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Resellers twist to satisfy the sales cycle

Resellers twist to satisfy the sales cycle

Resellers following the well-worn path from box-moving to integrated services have discovered an interesting twist in the chase for new revenues: motivating sales staff.

As one network integrator observes, selling a services contract is just not as "sexy" as boasting about securing a hardware deal worth millions of dollars.

Laurie Stevens, managing director of Anite Networks, said the company has overcome the "psychological" issues behind the old box-moving sales mindset of the past with a new approach to its sales staff incentives.

Specifically, he said the company makes sure sales staff receive the commissions or extra financial incentives for winning services-based deals up front. "Sales people love to get commission cheques [up front]," he said.

A concern for sales staff, he explained, is that large services contracts are typically settled on an annual basis leaving them without immediate compensation.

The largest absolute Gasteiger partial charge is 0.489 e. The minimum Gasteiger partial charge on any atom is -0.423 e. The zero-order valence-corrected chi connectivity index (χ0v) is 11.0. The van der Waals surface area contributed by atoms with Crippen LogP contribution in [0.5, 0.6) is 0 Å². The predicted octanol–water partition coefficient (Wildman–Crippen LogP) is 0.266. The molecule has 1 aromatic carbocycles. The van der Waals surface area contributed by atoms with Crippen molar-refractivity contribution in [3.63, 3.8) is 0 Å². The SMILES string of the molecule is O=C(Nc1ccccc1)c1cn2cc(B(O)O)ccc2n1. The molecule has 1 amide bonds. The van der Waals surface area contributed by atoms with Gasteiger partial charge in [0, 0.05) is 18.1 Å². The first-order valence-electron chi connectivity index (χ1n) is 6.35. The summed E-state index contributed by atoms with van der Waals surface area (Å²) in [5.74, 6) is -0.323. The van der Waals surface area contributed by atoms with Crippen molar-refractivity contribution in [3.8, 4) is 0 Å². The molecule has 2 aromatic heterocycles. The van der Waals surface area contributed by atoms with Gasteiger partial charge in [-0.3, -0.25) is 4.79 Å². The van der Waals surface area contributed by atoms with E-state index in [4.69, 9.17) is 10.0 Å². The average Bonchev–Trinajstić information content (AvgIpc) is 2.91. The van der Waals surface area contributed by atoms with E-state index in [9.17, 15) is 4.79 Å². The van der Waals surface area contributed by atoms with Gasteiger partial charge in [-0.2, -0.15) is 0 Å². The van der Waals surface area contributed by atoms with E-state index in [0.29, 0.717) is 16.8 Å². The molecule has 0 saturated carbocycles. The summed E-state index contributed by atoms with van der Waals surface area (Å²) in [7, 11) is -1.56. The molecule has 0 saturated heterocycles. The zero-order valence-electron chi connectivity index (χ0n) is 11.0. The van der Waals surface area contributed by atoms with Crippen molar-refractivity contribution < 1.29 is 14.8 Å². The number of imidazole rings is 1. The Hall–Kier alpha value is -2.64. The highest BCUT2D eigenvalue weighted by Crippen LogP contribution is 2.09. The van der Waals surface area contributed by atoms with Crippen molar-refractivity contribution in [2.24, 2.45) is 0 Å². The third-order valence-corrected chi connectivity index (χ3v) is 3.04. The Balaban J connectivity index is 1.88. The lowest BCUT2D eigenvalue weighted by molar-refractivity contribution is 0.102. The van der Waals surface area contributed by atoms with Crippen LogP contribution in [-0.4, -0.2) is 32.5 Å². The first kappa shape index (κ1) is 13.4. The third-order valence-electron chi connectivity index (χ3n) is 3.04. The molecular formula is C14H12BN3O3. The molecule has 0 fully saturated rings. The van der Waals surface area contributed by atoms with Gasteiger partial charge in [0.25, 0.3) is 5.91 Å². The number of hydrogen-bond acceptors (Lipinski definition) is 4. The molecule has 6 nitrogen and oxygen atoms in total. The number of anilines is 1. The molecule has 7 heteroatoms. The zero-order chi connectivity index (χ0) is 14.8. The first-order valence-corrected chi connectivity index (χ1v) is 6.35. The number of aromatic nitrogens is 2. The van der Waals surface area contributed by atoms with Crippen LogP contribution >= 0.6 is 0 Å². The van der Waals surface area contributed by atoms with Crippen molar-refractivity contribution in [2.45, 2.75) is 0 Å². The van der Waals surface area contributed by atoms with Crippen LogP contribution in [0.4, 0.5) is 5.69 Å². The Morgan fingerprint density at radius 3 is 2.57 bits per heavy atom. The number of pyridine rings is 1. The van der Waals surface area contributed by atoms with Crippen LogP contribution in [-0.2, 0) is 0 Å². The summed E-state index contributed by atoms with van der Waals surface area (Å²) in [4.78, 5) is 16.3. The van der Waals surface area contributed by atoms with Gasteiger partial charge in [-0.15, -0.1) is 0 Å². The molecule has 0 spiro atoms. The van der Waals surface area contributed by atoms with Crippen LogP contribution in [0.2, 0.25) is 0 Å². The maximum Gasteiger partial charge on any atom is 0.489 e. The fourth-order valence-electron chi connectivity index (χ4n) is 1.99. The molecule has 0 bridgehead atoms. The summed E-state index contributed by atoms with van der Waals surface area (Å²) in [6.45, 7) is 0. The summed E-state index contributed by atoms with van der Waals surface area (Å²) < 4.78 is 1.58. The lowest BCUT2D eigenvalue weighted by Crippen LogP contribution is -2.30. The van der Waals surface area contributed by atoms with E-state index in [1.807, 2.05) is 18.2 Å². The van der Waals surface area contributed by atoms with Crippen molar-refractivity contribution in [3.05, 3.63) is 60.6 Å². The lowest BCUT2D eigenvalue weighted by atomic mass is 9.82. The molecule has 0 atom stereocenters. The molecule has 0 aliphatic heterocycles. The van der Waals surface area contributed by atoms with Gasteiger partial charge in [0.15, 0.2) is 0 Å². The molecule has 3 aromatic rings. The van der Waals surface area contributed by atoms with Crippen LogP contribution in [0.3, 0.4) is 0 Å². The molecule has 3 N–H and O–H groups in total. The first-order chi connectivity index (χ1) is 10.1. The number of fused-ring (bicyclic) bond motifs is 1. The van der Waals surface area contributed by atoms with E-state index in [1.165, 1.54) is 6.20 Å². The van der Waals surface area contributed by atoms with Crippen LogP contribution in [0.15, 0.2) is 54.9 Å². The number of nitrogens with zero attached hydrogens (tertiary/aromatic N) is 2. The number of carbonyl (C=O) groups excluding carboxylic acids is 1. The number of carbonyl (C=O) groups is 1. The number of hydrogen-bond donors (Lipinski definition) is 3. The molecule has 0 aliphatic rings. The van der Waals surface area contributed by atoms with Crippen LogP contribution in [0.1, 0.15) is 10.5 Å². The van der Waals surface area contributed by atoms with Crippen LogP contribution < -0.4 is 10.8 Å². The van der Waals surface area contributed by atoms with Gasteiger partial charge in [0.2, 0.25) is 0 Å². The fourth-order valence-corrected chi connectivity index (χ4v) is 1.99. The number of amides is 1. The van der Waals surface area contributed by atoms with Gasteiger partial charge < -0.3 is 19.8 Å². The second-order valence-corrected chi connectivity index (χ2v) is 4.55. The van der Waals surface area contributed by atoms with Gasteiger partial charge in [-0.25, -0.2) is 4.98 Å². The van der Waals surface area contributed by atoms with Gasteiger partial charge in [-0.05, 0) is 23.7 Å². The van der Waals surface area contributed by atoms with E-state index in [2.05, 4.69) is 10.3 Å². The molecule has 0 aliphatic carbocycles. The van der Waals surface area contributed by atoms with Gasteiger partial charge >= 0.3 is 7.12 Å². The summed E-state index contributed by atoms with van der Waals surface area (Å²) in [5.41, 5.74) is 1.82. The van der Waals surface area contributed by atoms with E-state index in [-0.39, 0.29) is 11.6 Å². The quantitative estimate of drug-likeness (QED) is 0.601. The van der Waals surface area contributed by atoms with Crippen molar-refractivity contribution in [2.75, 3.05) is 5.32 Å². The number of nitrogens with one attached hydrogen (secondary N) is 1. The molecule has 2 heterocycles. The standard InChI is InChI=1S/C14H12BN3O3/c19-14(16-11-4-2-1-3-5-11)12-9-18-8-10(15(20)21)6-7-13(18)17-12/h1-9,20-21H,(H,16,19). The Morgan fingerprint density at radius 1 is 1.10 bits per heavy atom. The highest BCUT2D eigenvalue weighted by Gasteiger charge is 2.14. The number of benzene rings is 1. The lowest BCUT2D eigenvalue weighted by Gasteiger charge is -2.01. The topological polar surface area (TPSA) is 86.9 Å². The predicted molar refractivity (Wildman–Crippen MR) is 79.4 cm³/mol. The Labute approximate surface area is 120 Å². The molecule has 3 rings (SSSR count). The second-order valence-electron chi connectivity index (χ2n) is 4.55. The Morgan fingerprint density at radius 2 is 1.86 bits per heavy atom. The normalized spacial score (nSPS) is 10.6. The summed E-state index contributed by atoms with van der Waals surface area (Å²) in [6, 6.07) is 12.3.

Kent Brooks, managing director of network integrator NetStar, said that to shift to a services-led mentality is "not to be underestimated".

The difference, he notes, is services require a business sell which in turn requires the reseller to adopt a different business structure of its own.

His solutions include "productising" your services, investing in sales training, and awarding sales compensations based on gross profit dollars - which are typically higher for services.

In addition, Brooks will not allow box sales below "a certain gross profit percentage".

Brooks said the company has successfully made the services transition; however, the ongoing issue resellers face is how they handle salespeople who remain uncomfortable with the services sell.

The solution is to keep those sales staff focused on box-moving. "There will always be a certain area in reseller land where you can't sell services," Brooks explained.

Meanwhile, Darron Lonstein, Com Tech director of technical marketing, said services is not considered as a separate offering in itself as the company maintains a "solutions" focus. "We've never had a culture of being totally product and box-drop focused," Lonstein said.

"We've found services have taken a natural fit with our solutions."


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